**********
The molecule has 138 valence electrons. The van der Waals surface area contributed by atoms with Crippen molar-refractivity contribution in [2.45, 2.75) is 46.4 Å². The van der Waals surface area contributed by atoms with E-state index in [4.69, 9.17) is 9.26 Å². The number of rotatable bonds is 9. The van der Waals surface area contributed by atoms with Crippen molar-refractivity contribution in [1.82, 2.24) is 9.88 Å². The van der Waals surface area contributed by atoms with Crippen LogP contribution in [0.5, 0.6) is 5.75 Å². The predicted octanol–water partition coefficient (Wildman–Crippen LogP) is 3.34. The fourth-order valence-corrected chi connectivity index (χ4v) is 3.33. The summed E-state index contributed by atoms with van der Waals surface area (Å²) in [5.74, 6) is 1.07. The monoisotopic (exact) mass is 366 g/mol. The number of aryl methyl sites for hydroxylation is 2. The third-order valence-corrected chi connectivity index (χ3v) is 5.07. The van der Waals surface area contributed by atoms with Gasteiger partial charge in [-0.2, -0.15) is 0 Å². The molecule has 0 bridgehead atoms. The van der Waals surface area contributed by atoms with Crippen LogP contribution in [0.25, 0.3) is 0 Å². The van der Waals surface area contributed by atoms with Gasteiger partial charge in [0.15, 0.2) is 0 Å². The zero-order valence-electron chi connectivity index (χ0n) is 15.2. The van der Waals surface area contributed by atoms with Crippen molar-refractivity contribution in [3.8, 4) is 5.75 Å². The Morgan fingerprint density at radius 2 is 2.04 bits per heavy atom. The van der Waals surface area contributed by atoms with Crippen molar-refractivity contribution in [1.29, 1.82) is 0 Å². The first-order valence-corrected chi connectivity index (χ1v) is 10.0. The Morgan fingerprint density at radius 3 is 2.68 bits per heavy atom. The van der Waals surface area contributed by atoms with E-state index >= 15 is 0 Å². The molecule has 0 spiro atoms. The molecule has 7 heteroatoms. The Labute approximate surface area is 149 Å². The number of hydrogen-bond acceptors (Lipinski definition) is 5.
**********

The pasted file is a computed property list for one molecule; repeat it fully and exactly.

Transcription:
The molecule has 138 valence electrons. The van der Waals surface area contributed by atoms with Crippen molar-refractivity contribution in [2.45, 2.75) is 46.4 Å². The van der Waals surface area contributed by atoms with E-state index in [4.69, 9.17) is 9.26 Å². The number of rotatable bonds is 9. The van der Waals surface area contributed by atoms with Crippen molar-refractivity contribution in [1.82, 2.24) is 9.88 Å². The van der Waals surface area contributed by atoms with Crippen LogP contribution in [0.5, 0.6) is 5.75 Å². The predicted octanol–water partition coefficient (Wildman–Crippen LogP) is 3.34. The fourth-order valence-corrected chi connectivity index (χ4v) is 3.33. The summed E-state index contributed by atoms with van der Waals surface area (Å²) in [5.74, 6) is 1.07. The monoisotopic (exact) mass is 366 g/mol. The number of aryl methyl sites for hydroxylation is 2. The third-order valence-corrected chi connectivity index (χ3v) is 5.07. The van der Waals surface area contributed by atoms with Gasteiger partial charge in [-0.2, -0.15) is 0 Å². The molecule has 0 bridgehead atoms. The van der Waals surface area contributed by atoms with Crippen LogP contribution in [0.25, 0.3) is 0 Å². The van der Waals surface area contributed by atoms with Gasteiger partial charge in [0.15, 0.2) is 0 Å². The zero-order valence-electron chi connectivity index (χ0n) is 15.2. The van der Waals surface area contributed by atoms with Crippen molar-refractivity contribution in [3.8, 4) is 5.75 Å². The Morgan fingerprint density at radius 2 is 2.04 bits per heavy atom. The van der Waals surface area contributed by atoms with Crippen molar-refractivity contribution in [1.29, 1.82) is 0 Å². The first-order valence-corrected chi connectivity index (χ1v) is 10.0. The Morgan fingerprint density at radius 3 is 2.68 bits per heavy atom. The van der Waals surface area contributed by atoms with E-state index >= 15 is 0 Å². The molecule has 0 spiro atoms. The molecule has 7 heteroatoms. The Labute approximate surface area is 149 Å². The number of hydrogen-bond acceptors (Lipinski definition) is 5.